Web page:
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J Am Chem Soc. 2012 Jan 11;134(1):665-72. doi: 10.1021/ja209856x. Epub 2011 Dec 9.

Solid-state nuclear magnetic resonance studies delineate the role of the protein in activation of both aromatic rings of thiamin.

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  • 1Department of Chemistry, Rutgers University, Newark, New Jersey 07102, USA.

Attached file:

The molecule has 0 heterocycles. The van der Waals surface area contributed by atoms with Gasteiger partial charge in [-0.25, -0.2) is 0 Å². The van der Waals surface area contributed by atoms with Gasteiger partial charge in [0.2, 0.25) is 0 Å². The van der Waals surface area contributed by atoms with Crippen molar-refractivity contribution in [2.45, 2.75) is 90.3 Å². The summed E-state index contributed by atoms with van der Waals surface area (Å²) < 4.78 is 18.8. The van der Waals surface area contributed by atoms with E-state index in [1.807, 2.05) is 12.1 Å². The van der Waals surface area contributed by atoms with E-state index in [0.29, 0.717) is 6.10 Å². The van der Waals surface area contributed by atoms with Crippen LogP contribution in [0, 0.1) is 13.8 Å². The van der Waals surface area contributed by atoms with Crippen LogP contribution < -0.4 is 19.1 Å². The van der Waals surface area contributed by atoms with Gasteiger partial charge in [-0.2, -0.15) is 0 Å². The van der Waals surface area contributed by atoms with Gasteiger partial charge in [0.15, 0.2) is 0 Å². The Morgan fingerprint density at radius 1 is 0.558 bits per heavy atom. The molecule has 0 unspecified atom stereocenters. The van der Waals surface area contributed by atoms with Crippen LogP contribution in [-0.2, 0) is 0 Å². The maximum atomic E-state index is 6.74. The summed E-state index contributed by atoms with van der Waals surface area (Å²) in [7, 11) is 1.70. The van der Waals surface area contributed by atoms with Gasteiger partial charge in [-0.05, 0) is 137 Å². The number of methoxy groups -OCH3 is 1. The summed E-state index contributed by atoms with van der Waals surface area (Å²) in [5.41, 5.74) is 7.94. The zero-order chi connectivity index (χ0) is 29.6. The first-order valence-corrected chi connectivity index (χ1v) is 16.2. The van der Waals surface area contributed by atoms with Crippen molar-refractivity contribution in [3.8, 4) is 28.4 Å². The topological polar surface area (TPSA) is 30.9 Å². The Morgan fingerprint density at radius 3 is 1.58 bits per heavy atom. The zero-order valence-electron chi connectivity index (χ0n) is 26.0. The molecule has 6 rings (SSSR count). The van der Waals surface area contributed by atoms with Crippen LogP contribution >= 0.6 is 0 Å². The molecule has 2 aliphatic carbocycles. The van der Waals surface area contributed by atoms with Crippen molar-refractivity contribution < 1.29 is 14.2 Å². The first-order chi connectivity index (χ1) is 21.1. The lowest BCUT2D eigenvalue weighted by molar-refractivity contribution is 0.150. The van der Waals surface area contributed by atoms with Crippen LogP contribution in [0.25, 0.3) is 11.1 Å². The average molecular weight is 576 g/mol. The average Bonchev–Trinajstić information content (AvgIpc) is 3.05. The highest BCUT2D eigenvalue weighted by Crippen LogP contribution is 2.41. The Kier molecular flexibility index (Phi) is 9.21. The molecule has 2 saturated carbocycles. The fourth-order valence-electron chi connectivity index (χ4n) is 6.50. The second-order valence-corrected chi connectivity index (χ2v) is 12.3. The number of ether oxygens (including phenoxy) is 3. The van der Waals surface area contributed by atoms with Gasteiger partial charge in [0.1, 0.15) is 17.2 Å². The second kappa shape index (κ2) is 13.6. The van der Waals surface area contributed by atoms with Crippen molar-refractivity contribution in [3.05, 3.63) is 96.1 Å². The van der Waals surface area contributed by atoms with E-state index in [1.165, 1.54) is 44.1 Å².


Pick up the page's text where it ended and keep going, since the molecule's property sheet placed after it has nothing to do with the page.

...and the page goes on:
Knowledge of the state of ionization and tautomerization of heteroaromatic cofactors when enzyme-bound is essential for formulating a detailed stepwise mechanism via proton transfers, the most commonly observed contribution to enzyme catalysis. In the bifunctional coenzyme, thiamin diphosphate (ThDP), both aromatic rings participate in catalysis, the thiazolium ring as an electrophilic covalent catalyst and the 4'-aminopyrimidine as acid-base catalyst involving its 1',4'-iminopyrimidine tautomeric form. Two of four ionization and tautomeric states of ThDP are well characterized via circular dichroism spectral signatures on several ThDP superfamily members. Yet, the method is incapable of providing information about specific proton locations, which in principle may be accessible via NMR studies. To determine the precise ionization/tautomerization states of ThDP during various stages of the catalytic cycle, we report the first application of solid-state NMR spectroscopy to ThDP enzymes, whose large mass (160,000-250,000 Da) precludes solution NMR approaches. Three de novo synthesized analogues, [C2,C6'-(13)C(2)]ThDP, [C2-(13)C]ThDP, and [N4'-(15)N]ThDP used with three enzymes revealed that (a) binding to the enzymes activates both the 4'-aminopyrimidine (via pK(a) elevation) and the thiazolium rings (pK(a) suppression); (b) detection of a pre-decarboxylation intermediate analogue using [C2,C6'-(13)C(2)]ThDP, enables both confirmation of covalent bond formation and response in 4'-aminopyrimidine ring's tautomeric state to intermediate formation, supporting the mechanism we postulate; and (c) the chemical shift of bound [N4'-(15)N]ThDP provides plausible models for the participation of the 1',4'-iminopyrimidine tautomer in the mechanism. Unprecedented detail is achieved about proton positions on this bifunctional coenzyme on large enzymes in their active states.

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